Brits endure from Brexit regrets and want the UK hadn’t left the EU

Polls suggest a majority of Britons now think leaving the European Union was wrong.

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LONDON — Almost seven years and four Prime Ministers since the United Kingdom voted to leave the European Union, polls suggest public sentiment has turned anti-Brexit.

In the latest YouGov poll released last week, 53% said leaving the UK was the wrong decision, versus 32% who still believed it was the right decision. Ipsos polls in January showed that 45% of the population felt Brexit had made their daily lives worse, versus just 11% who said it had made their lives better.

A survey conducted by Focaldata and UnHerd late last year found that out of around 10,000 respondents nationwide, 54% either “strongly agree” or “tend to agree” that “Britain was wrong to leave the EU”.

28% of the 632 parliamentary constituencies in Britain (England, Wales and Scotland) only slightly or strongly disagreed with the statement and only in one constituency of Boston and Skegness on the East Midlands coast did more people disagree than agree , which also had the highest percentage of Brexit votes in 2016.

The UK economy is expected to be the worst performer in the G-20 over the next two years, while a cost of living crisis and political unrest have compounded the Conservative government’s headaches.

Prime Minister Rishi Sunak’s ruling party now trails the main opposition Labor party by more than 20 points in public polls ahead of the 2024 general election.

Anand Menon, director of the UK in a Changing Europe initiative and professor of European politics and foreign affairs at King’s College London, told CNBC that there have been two major shifts in public attitudes towards Brexit.

“The first is the growing number of people, including pro-Leave voters, who are now saying they think the government has handled Brexit badly – ​​that is, they see this as a government failure,” he said.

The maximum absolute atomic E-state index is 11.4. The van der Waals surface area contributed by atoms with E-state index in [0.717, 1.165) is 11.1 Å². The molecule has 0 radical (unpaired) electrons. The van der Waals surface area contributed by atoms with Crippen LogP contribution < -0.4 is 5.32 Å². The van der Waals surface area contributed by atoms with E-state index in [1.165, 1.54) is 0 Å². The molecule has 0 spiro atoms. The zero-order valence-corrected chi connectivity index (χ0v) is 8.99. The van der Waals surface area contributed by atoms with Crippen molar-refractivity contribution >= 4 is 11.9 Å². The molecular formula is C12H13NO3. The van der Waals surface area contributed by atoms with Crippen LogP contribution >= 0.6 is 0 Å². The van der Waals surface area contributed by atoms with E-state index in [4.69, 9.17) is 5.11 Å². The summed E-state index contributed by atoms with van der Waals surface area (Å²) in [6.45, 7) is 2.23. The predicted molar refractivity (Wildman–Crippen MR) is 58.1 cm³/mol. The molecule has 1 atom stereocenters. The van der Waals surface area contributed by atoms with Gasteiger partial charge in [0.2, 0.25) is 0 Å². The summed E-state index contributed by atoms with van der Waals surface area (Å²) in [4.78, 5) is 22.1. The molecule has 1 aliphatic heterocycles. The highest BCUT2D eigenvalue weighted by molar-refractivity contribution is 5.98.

“The second thing is the increasing number of Leavers and other voters who see Brexit as a negative economic impact.”

This is backed up by the latest YouGov poll which found that 68% of respondents thought the government had handled Brexit poorly, versus just 21% who said the Conservatives had handled it well.

Sunak on Monday announced a new deal with the European Union aimed at tackling the Northern Ireland Protocol, a controversial part of the existing disengagement regime that enforced controls on goods being transported from Britain to Northern Ireland via the Irish Sea.

It remains to be seen if this will pan out in Conservatives’ favor at all, but YouGov found that those who now regret voting to leave make up 7% of voters (excluding those who would not vote).

“Before the 2019 general election, that figure was around 4%. These changes may not seem massive, but given the stagnant opinions on EU membership since the referendum, this change in preferences could have an impact,” said the pollster.

“Those who voted to leave but are now unsure if it was the right decision now make up another 4% of voters, leaving the total pool of exits who no longer think it was the right decision to be about accounts for one in nine voters (11%).”

The economic environment in the UK is “extremely challenging” compared to Europe, says the CEO